South Wheeling West Virginia

South Wheeling

South Wheeling, historically known as “Ritchietown,” has a rich industrial and labor organizing legacy, the evidence of which can still be seen in the still-operating or repurposed historic factory buildings. As a 19th and 20th century hub for Eastern European immigrants, South Wheeling is known for being one of the most ethnically diverse areas of Wheeling. Today, it is listed as a national historic district.

South Wheeling is home to lots of restaurants, shops, autobody services, and other businesses. Options for recreation in the neighborhood include the Wheeling Heritage Trail that runs along the Ohio River and several parks. City streets as well as I-470 and Route 250 provide for a quick commute and numerous options for getting to other parts of Wheeling.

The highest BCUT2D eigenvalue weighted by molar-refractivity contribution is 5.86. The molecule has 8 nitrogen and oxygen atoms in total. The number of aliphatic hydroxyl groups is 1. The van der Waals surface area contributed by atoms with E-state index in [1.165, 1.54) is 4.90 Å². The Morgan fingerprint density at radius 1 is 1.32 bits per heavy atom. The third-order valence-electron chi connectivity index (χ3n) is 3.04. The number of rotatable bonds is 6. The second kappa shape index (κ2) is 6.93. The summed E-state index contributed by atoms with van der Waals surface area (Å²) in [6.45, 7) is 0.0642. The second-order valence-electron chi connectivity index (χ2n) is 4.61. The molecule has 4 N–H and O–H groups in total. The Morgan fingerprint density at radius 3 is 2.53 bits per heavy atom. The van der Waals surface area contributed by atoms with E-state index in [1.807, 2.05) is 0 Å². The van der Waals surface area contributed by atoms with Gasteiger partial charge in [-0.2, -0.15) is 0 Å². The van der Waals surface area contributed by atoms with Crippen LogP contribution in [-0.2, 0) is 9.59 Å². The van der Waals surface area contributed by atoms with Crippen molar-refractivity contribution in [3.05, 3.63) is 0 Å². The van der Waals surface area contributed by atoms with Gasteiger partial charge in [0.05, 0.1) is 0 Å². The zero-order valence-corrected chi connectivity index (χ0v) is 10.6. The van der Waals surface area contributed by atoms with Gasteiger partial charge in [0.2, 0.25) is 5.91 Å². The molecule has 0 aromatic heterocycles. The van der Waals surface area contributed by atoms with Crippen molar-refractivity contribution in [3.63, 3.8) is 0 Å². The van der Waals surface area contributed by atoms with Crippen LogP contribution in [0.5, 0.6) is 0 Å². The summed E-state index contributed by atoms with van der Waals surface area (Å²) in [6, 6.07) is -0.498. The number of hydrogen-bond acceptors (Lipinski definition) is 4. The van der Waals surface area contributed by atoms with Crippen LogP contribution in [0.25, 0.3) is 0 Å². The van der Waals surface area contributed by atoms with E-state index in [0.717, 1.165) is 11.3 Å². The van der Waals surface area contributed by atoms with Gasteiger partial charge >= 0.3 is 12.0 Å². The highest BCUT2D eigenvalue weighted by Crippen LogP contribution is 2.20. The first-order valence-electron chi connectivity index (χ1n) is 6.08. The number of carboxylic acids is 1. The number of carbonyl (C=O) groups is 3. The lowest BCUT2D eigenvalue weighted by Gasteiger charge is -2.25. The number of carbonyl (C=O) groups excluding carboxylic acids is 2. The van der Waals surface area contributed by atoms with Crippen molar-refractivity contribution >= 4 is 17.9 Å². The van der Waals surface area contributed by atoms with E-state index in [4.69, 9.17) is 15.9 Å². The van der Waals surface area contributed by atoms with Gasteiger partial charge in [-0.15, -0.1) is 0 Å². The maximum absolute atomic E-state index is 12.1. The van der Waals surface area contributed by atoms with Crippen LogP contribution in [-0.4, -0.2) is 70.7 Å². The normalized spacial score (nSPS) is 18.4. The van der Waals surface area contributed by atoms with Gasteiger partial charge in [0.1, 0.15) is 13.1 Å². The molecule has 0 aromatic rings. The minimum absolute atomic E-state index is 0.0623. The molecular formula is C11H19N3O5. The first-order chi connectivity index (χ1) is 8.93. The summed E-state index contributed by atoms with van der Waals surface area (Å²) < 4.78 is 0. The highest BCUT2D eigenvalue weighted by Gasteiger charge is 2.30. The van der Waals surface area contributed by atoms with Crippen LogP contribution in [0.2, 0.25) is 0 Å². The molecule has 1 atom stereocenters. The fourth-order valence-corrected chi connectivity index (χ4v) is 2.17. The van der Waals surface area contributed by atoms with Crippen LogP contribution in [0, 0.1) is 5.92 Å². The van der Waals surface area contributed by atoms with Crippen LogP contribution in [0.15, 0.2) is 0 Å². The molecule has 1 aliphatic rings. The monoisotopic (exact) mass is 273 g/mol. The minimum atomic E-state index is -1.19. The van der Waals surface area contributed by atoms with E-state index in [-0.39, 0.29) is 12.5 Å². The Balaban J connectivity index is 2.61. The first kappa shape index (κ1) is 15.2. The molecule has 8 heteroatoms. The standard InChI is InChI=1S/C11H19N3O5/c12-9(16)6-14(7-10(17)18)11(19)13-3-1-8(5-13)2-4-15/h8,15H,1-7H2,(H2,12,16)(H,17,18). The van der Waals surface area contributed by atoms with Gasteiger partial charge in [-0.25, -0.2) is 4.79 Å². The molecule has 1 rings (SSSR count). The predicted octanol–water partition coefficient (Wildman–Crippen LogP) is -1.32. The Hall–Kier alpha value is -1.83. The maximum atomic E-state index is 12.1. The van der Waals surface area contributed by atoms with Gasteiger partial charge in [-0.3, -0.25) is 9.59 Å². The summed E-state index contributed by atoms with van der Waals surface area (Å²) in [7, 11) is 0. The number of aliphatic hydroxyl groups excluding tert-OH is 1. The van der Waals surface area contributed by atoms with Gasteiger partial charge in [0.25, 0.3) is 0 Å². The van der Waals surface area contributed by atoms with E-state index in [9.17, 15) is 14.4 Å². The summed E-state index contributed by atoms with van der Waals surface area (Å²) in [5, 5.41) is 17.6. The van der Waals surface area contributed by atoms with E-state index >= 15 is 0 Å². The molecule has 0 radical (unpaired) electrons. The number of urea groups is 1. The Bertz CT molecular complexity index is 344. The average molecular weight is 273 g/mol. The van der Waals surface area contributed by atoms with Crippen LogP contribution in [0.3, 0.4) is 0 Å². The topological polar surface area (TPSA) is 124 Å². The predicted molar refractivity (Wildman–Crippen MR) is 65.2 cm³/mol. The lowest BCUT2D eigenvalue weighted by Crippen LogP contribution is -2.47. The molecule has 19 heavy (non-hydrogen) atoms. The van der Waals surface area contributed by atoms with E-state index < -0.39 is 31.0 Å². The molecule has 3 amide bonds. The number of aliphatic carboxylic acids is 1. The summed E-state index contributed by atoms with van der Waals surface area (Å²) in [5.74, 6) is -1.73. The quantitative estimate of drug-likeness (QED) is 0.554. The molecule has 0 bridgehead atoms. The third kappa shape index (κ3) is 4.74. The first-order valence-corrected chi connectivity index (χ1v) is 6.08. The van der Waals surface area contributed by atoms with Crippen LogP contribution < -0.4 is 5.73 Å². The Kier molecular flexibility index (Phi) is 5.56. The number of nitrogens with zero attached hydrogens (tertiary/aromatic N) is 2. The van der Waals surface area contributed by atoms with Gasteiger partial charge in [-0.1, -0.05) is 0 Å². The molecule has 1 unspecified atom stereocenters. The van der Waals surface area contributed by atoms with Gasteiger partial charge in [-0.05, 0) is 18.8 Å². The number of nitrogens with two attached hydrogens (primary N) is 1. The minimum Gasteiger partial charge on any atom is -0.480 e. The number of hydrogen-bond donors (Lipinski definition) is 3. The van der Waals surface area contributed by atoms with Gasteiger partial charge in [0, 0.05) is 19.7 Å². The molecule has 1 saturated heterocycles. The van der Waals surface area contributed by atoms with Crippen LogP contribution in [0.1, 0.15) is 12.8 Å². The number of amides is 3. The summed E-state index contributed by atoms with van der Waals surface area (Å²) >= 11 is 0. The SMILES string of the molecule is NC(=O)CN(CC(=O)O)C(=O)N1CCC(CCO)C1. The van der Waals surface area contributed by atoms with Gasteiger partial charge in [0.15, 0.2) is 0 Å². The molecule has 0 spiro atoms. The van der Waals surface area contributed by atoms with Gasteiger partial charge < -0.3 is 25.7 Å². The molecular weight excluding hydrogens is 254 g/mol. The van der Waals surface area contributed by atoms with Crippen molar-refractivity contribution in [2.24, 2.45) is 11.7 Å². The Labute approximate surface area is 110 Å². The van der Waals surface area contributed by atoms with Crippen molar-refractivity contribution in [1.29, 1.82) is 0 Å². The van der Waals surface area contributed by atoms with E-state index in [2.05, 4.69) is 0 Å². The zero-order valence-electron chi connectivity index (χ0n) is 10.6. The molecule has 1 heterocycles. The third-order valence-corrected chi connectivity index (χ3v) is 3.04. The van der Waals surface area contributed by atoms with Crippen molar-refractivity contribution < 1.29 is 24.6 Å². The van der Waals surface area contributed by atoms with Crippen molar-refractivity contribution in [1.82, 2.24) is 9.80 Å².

[fun_facts fact1="In the early 19th century, Wheeling flourished as a manufacturing and a transportation center. With access to river and rail transportation, industrial expansion drove much of South Wheeling's growth." fact2="By the 1830s, English, Irish, and German craftsmen, artisans, and entrepreneurs began settling in South Wheeling, then known as “Ritchietown.” Business pioneers experimented with new mechanization, and the production of glass, pottery, tobacco, beer, and cut nails put South Wheeling on the map." fact3="" fact4="" fact5="" fact6=""]

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